The Baltimore Plot (Cont.)
To pick up from where I left off in the first part of Kate Warne’s story (the story of the first female Pinkerton detective), Warne was tasked with keeping Abraham Lincoln safe from would-be assassins in Baltimore.
The plan was to create a diversion at a railroad stop, thus distracting officials from guarding the President (who would then be set upon by a mob of killers). Pinkerton had Warne hand-deliver the details by train to congressman Norman B. Judd, who then arranged to meet with Pinkerton and the President.
And while Lincoln was skeptical at first, another source confirmed the plot to take him out. At that point, President Lincoln decided that an ounce of prevention was worth a pound of cure, so to speak.
Even though Lincoln kept to his speaking schedule, he deviated from it long enough to disguise himself as Warne’s invalid brother. Pinkerton shut down the telegraph (you know, the old-school Internet) to keep word from getting out about the plan. At Harrisburg, Warne entered the sleeping car with Pinkerton, Ward Hill Lamon (Lincoln’s friend and self-appointed bodyguard), and President Lincoln in his disguise, greeting the President like a long-lost brother.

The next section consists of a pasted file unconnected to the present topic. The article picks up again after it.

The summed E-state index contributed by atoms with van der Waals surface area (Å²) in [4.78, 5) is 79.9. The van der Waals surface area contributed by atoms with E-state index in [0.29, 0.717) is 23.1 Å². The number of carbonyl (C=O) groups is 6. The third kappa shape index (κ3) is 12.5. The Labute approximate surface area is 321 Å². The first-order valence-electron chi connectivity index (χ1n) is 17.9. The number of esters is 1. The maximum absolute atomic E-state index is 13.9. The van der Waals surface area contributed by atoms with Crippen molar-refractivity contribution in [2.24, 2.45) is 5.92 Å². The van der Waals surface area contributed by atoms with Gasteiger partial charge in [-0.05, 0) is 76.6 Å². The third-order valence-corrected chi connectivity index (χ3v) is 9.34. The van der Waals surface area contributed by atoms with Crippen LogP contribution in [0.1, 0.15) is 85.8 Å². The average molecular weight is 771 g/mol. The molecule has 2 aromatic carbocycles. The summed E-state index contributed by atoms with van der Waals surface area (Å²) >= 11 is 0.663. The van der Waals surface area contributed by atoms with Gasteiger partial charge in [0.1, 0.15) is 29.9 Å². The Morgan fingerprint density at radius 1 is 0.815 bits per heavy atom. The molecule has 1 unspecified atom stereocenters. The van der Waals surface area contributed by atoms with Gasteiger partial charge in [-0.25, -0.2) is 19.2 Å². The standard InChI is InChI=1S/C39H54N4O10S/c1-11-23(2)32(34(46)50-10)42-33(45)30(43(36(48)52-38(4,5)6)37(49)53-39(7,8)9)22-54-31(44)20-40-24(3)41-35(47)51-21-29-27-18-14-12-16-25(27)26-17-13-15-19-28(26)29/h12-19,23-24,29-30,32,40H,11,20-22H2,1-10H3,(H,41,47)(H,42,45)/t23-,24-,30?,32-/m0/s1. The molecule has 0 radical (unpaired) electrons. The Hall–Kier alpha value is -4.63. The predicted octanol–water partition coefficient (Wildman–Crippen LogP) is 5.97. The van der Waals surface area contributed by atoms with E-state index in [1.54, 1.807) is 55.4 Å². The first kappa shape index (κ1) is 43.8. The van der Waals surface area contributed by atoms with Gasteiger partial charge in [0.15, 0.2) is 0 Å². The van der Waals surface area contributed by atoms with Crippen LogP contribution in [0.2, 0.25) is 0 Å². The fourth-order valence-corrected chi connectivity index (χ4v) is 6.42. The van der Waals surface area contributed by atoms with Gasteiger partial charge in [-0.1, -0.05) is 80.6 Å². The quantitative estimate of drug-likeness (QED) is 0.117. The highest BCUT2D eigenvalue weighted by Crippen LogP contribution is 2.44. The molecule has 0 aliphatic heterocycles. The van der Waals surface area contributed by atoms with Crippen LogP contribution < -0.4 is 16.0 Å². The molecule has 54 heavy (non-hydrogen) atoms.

Kate Warne provided the disguises that got Lincoln through Baltimore without being recognized. It is also said that Warne didn’t sleep throughout her guard duty. Thus, it is believed that the Pinkerton Agency’s slogan “we never sleep” was inspired by Warne’s vigilance during that trip.
Warne not only uncovered the plot against Lincoln, but made most of the arrangements to smuggle him into DC. These included delivering secret information and setting up meetings, along with reserving four berths on the train from Philadelphia, ostensibly for her sick brother and family members. On top of which, Warne kept a constant lookout on President Lincoln throughout the trip.
In my next segment on Warne, I’ll discuss her work in espionage during the Civil War.
To be continued. …
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